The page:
Tuesday, February 24, 2009

Oh, Woe is my Poor Conscience

Okay, abortion is a contentious subject. I get that.

Not all doctors are going to be willing to provide that service. I get that too.

Leaving patients twisting in the breeze because "your conscience won't allow you to participate"? That I don't get.

Consider the following:

The present regulations say doctors must ensure pregnant women are "offered access to information or assistance" to help them make informed decisions on their options, including possible termination.

Under the proposed changes, physicians must make sure patients who are considering terminating their pregnancies are offered access to information to make an informed decision as well as "access to available medical options."

Okay - in essence, that creates a practice obligation that if a doctor is not willing to participate, then they are obliged to provide an appropriate referral to someone who will.

This is not an unreasonable statement at all when one considers that our family physicians are most people's primary source of meaningful information and connection into our health care system.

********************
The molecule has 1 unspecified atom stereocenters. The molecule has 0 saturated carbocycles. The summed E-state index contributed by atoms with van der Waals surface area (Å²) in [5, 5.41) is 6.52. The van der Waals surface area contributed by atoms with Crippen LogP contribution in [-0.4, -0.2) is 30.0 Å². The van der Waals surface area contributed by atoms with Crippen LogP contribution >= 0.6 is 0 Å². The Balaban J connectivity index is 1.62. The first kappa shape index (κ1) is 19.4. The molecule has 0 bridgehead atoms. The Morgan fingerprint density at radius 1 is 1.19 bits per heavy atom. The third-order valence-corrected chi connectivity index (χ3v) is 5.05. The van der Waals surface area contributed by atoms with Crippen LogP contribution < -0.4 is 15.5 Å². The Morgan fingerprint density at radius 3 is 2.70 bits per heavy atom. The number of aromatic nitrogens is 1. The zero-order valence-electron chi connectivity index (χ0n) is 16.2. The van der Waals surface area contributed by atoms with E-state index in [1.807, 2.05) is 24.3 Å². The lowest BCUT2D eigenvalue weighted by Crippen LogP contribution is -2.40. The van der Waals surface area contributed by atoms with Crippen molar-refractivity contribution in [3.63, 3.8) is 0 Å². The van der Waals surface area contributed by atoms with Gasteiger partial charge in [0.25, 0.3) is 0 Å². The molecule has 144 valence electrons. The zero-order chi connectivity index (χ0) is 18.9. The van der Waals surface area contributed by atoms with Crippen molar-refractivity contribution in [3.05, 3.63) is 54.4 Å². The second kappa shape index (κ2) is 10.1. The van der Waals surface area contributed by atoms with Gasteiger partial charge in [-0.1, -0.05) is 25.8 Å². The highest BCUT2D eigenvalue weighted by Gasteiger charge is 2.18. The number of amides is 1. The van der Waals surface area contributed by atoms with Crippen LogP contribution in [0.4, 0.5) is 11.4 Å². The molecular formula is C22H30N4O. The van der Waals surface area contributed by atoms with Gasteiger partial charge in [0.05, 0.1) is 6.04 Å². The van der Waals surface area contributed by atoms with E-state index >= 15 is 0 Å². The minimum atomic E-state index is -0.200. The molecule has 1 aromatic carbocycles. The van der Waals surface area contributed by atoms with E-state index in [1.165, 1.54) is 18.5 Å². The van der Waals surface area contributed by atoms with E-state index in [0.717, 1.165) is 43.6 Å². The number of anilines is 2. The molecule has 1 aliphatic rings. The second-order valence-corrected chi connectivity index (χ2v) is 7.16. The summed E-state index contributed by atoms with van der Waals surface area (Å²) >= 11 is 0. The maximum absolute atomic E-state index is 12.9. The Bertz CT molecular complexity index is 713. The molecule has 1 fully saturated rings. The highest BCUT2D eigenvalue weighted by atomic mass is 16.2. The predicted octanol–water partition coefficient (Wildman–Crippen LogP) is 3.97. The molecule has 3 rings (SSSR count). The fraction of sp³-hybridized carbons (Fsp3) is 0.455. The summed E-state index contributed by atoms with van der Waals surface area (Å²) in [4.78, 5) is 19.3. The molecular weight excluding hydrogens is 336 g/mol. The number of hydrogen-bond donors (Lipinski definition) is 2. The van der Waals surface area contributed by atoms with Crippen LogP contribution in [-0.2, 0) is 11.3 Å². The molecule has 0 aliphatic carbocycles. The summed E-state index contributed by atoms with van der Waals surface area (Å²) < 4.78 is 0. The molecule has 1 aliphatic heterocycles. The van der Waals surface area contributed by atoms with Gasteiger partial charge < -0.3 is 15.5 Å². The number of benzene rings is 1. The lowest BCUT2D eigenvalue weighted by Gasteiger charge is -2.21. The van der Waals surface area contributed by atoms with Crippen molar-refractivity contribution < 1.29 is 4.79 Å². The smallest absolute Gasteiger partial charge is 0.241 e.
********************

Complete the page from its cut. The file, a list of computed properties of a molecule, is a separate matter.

Of course, for the "conscience crowd", this is too much pain:

"This (proposed) clause removes my ability to be a conscientious physician," said Dr. Joan Johnston, an Edmonton family physician who opposes abortion.

Speaking as someone who has had to access the medical system for reasons that some moralizing types would consider controversial, the doctor's comments are whining. Basically, what she's demanding is the right not just to be a non-participant, but to in fact be an obstacle to her patients accessing those services. This is morally and ethically reprehensible.

It is difficult enough to gain access to the correct services within the medical system without having physicians demanding that patients live under the physician's personal moral code. If you don't want to perform some procedure, that's just fine - but you need to provide your patients with access to the doctors who are willing to be involved. There is little more frustrating in life than to be facing a need for treatment, and to have various people closing the doors on you without at least having the grace to point one in the direction of someone who can be of assistance.

Yes, I'm sure that Dr. Johnston has very legitimate concerns about "not perpetrating evil" (or whatever her particular objections are). The fact is that she is not being obliged to do anything except ensure that her patients have access to the correct resources to make an informed decision, rather than just providing them with a closed door.

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